keep in mind that whatever you get off the internet new thru a website like Yo - you will eventually have to find a local music store with a guitar tech to bench-setup the thing properly ANYWAYS and sometimes its these repair-guys that have their thumb out on the pulse of what old guitars are out there and possibly hook you up with an original Kramer for sale.

For that reason I'd say, ask around locally first about what folks think about the reissue Kramers, and usually someone will have a strong opinion or advice about how to score something of equal or greater value and functionality. Cuz if they dont' play for shit its a waste ANYWAYS. And I assume you wanna play or learn to play anyways at least..

Nitro Express
12-30-2004, 01:57 AM
The stupidest thing I ever did was trade in a well used Les Paul Custom that was a great sounding and playing guitar for a kramer Baretta in 1985. I never thought the guitar sounded or played that great. But I had to have it because Eddie endorsed Kramers.

Supposedly the Ernie Ball/Musicman neck and guitar setup was based on Eddie's 5150 Kramer. That Baretta I used to have wasn't even close in the playability dept. The MusicYo.com 1984 Eddie Van Halen Kramer copies might look like the original but might not play like the original. Who knows what you are getting.

You can even carefully choose high quality components and make it yourself but be dissapointed with the result. I took a tour of a violin making school a few years back and the guy giving us the tour said 1 out of 10 violins plays exceptional. The other 9 are just nice. He said you can put as much care into all 10 of them but one out of the lot is going to kick ass. I think guitars have the same quirks.

If you really want to play it, play before you buy.

Who knows, they might be great guitars but you won't know for yourself until you play one yourself.

12-30-2004, 04:00 AM
Pickup and amp.

12-30-2004, 04:14 AM
i've been in a fortunate
position to play hundreds
of new and used guitars.

fenders, gibsons, ibanez,
prs's, eggles, flys, name
it, i've played one.

same with acoustics.
i played 48 matons
before i found MY one.

dr. maddvibe's story
is right. if the guy's
got it, he (or she)
will make a fence post
sound good.

and one other thing,
it's not about the guitar,
or the amp,
but the soooouuuund.

sounds good?
is good.

12-30-2004, 04:23 AM
Mainly agree, except for when you plug a mother fucking humming shit pickup into a 100watt head... Try as you might, still sounds like
shit. Unless you and your listeners can zone out the hum.

But I can plug a strat into one of those little battery powered
baby Marshalls and get a sound happening. So I do agree
with that concept.. (But there are exceptions)

12-30-2004, 04:55 AM
of course, mark.
if your guitar is
noisy, or uncomfortable
to play, it takes the fun

i just remember as a kid
gettin my first fuzzbox,
turnin up the old coronado,and........

i was ace frehley.

12-30-2004, 07:38 AM
I was Steve Jones from the Sex Pistols :)

12-30-2004, 03:42 PM

Steve Jones....snicker!


12-30-2004, 04:54 PM
I've heard the 1984 reissue Kramers are decent, some really like them. Personally I wouldn't have anything to do with that Music Yo shit, and I just think $700 for one of those, whether near the real thing or not is outrageous. I've purchased real 80's American Kramers and Pacers for less than half that, and they're far better guitars. Granted I have not played the '84 reissue however.

12-30-2004, 10:00 PM
we've got an original
beretta(?) in the shop
at the moment.

pretty beat up,
but i'll restore it.

the thing weighs a
fucking ton, though!

12-31-2004, 01:15 PM
Originally posted by manwiththedogs
A good amp can make a budget guitar sound good, but a cheap amp can be a real problem.
What do you guys think? Dito,

todayīs cheap guitars are usually pretty good, cheapo amps are still shit!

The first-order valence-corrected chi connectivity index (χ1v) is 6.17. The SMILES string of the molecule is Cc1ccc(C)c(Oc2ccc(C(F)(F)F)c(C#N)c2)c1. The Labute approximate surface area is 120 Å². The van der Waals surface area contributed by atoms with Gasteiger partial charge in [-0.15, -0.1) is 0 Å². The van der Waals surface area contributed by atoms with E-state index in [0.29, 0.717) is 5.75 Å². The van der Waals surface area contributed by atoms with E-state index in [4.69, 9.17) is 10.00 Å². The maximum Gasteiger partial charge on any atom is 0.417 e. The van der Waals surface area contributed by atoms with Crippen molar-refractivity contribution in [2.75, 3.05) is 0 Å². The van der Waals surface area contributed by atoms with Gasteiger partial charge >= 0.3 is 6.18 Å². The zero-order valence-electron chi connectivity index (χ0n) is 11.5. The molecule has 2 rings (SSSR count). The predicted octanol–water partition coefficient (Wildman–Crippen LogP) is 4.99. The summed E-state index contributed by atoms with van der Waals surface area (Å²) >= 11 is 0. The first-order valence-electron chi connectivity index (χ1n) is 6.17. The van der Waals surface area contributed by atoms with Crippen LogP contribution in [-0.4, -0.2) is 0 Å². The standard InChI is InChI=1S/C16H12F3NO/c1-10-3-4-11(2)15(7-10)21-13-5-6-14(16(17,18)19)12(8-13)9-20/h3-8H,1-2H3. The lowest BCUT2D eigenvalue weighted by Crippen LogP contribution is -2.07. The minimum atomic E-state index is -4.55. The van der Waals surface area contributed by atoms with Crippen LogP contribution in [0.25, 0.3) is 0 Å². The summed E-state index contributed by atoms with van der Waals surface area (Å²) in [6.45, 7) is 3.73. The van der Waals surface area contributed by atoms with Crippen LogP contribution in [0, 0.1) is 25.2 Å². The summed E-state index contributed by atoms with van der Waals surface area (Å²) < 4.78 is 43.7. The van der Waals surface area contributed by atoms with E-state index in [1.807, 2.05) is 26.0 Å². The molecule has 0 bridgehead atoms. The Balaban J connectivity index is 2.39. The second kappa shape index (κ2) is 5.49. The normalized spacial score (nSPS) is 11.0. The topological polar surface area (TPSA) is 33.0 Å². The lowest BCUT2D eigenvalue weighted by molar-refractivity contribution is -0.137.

If it isnīt full of tubes and says Marshall then itīs just a rectangular thing that makes a noise!

12-31-2004, 07:44 PM
Ash, it's probably a maple body. I have a couple '85 Pacer Imperials, and one is nice and light and the other one is fucking as heavy as hell. Feels like a freaking Les Paul.

01-01-2005, 02:58 AM
Originally posted by Brett
I've purchased real 80's American Kramers and Pacers for less than half that, and they're far better guitars. Granted I have not played the '84 reissue however.

do enough digging and you'll find those gems. kids don't want old Kramers, they're happy with whatever (insert nu metal band name) plays on their videos.

i'd buy a used USA made guitar before i bought a new foreign one.

Nitro Express
01-01-2005, 10:47 PM
My Baretta was heavy also. It sounded bright instead of the nice thick sound of a Les Paul. Maple could give it a bright sound but someone told me Kramer used a laminated wood for some of their bodies.

I tried to likethe guitar but at the end of the day, I hated the neck shape and the tone. What's funny is when I tried the Ernie/Ball Musicman EVH guitars when they first came out I loved them. The only thing I didn't like what the pickup switch placement. It's much better on the Axis.

01-02-2005, 03:05 AM
Yep I have two EBMM's and I always knock the pickup switch off the bridge pickup when I'd move my right arm over to tap. The placement on the Wolfgang is much better.

Yep you can pick up old Pacers and Barettas on Ebay for $300-$350 normally. I've bought a couple, and I can play the shit out them and they sound great. I've got all the expensive guitars I need, I love finding those old Kramer gems the kiddies don't want.

01-02-2005, 03:07 AM
Originally posted by Panamark
I was Steve Jones from the Sex Pistols :)

I love his fucking guitar sound.

01-05-2005, 04:43 AM
Me too, very under-rated. Excellent tone and timing..
(As Punk as it might be)

I know he liked Les Pauls.

I still enjoy "Bollocks" classic album.

01-05-2005, 09:50 AM
Yup, got me one of those old Baretta's, thing weighs a ton.

Back to the original question...

If you're starting from scratch (no amp, no guitar), I'd say invest in a nice 50 watt 2x12 combo and pick up a cheap guitar.

Guitars come and go and you're GOING to wind up owning 50 of em anyway.

Easy and fun to rip apart a guitar and hot rod it in your quest for tone. Any damage is usually easy to reverse.

Not so much fun poking around inside an amp with a screw driver in your quest for tone.

01-05-2005, 05:00 PM
I guess for a beginner guitar I would recommend finding one that has decent intonation and stays in fucking tune. If a guitar had the best tone in the world, and played out of tune I wouldn't want it. I think it is important for beginners to learn on a playable and tuneable guitar, because if they have to spend all of their time tuning the damn thing then it will not be an enjoyable experience for them.